As shown by the comparative graph below, the rise of Mitt Romney’s query interest is paralleled (following a short delay indicating the Internets gradual awareness of the meme), by the interest in the query ‘completely wrong’, which stemmed from a political story which invoked an interesting response from the algorithms that control the Google search engine. On October 5th, following his statement on Fox News regarding the 47% of American voters, Romney reconsidered his stance stating it to be ‘completely wrong’. With news platforms focusing their news around this report, associating images of Romney to his statement, Google images search engine was flooded with paralleled media linking images of Romney to the statement when queried, and so as a natural occurrence the results became a political phenomenon. By October 10th, ‘completely wrong’ had become the third most searched query on Google hot trends.

Graph showing the rate of queries between Mitt Romney and ‘completely wrong’ over the past year

On a similar level, images of Obama are associated with the statement ‘one term proposition’ (when queried in Google image search), an argument used by Fox News during there accusations against Google as a ‘left-leaning’ company in defence of Romney’s recent blunder. Considering this, it may be possible to suggest that the memes ability to associate itself as a stigma against political individuals is a powerful tool that future politicians should consider. The presence of memes within this specific case study is substantial, to the extent that a website titled Election Memes has taken upon itself the archiving and collection of memes relating to this years election. This even extends to the creation of websites based around the political shortcomings of Romney himself, as an individual candidate, perceived by users/members of the public with a dedicated Twitter page running parallel.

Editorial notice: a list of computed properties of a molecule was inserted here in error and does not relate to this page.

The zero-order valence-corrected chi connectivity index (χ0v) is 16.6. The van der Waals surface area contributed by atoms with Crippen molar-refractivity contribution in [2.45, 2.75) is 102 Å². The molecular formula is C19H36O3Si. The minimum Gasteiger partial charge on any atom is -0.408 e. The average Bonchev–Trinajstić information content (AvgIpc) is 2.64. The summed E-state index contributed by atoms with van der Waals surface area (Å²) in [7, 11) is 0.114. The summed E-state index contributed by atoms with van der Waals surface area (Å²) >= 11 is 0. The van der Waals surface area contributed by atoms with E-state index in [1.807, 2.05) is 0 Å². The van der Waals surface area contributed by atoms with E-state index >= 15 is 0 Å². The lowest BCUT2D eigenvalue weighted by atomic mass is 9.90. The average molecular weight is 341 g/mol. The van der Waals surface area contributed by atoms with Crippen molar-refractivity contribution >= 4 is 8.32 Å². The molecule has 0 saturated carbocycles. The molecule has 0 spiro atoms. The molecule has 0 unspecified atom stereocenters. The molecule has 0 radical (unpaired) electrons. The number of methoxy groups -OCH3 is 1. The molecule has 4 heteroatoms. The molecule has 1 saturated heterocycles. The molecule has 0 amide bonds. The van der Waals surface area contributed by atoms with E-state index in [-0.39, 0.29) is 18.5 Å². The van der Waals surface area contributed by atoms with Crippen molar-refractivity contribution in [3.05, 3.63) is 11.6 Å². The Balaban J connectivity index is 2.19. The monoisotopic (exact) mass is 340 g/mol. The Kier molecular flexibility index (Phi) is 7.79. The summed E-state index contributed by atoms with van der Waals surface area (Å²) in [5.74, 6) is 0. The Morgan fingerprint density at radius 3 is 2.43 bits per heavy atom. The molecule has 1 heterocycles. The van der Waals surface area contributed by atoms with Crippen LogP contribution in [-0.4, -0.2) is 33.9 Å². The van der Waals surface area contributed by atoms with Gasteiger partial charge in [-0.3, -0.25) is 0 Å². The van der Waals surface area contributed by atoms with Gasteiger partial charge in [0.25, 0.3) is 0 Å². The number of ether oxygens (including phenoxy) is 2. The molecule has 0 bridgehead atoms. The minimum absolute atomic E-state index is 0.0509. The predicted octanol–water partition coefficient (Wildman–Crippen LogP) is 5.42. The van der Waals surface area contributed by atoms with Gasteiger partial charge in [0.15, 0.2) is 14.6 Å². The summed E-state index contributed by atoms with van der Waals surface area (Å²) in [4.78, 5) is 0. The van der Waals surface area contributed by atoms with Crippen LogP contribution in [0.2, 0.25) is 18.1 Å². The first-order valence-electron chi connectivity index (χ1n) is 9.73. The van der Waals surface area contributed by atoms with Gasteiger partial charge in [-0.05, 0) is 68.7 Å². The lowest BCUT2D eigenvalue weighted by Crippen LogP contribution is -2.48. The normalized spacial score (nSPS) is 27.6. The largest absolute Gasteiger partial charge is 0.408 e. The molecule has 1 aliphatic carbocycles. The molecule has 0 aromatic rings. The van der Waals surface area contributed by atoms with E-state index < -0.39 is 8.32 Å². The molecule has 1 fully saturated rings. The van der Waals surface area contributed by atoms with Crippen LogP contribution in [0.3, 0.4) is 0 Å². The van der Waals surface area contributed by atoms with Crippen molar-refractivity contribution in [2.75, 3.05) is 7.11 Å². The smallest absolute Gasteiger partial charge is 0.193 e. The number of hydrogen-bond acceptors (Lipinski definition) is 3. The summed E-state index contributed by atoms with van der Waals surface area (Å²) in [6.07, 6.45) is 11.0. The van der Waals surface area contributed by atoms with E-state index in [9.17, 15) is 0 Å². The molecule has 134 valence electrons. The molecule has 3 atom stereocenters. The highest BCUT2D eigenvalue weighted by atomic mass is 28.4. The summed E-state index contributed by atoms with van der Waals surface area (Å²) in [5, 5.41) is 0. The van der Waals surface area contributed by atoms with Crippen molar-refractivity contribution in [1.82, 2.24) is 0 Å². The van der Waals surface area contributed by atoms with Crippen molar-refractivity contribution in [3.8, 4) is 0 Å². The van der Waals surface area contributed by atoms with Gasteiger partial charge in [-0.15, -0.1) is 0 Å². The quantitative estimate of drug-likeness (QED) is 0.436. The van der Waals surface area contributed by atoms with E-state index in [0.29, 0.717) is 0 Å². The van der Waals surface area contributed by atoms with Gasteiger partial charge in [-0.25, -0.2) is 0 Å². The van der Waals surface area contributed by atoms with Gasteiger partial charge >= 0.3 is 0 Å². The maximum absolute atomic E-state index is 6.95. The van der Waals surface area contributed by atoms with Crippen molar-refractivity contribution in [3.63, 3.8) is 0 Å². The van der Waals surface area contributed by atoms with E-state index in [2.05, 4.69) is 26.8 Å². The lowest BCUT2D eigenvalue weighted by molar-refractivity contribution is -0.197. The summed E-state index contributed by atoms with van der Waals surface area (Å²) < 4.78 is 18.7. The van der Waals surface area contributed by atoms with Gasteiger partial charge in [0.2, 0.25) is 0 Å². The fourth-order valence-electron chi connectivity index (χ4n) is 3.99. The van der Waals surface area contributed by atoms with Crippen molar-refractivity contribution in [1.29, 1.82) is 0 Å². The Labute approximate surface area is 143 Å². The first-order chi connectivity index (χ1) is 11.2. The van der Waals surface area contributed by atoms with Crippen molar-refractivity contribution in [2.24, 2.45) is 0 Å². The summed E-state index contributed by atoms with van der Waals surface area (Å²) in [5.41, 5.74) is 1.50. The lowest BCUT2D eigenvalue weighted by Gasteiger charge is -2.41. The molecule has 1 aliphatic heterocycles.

Examples of political memes in circulation today – ‘Relatable Romney’ / ‘Not Bad Obama’ – Reflects leftist impressions of candidates (contempt / indifference)

So what can be inferred from this analysis? Is there any significance within the meme as a cultural object that can hold sway on the perceptions people have of their content? Or are they simply comedic stabs at irony, sarcasm and wit, with no deeper meaning? The power of the meme is found within its numbers. It is the frequency at which a meme is imitated, recreated, edited and republished that saturates its associative terminology, leading to unavoidable related searches. As seen with the above example concerning Mitt Romney, the saturation of images within a search engine leads to further press coverage which in turn exacerbates a story into a destructive flaw that can be held against the party in question, a flaw that would have otherwise dispersed with only slight repercussions were it not for the presence of the meme. Regardless of whether they are used in context, the existence of these memes will surpass their relevancy on message-boards and forums, applied in various manners to completely non-topic issues. However, their origins will still be remembered.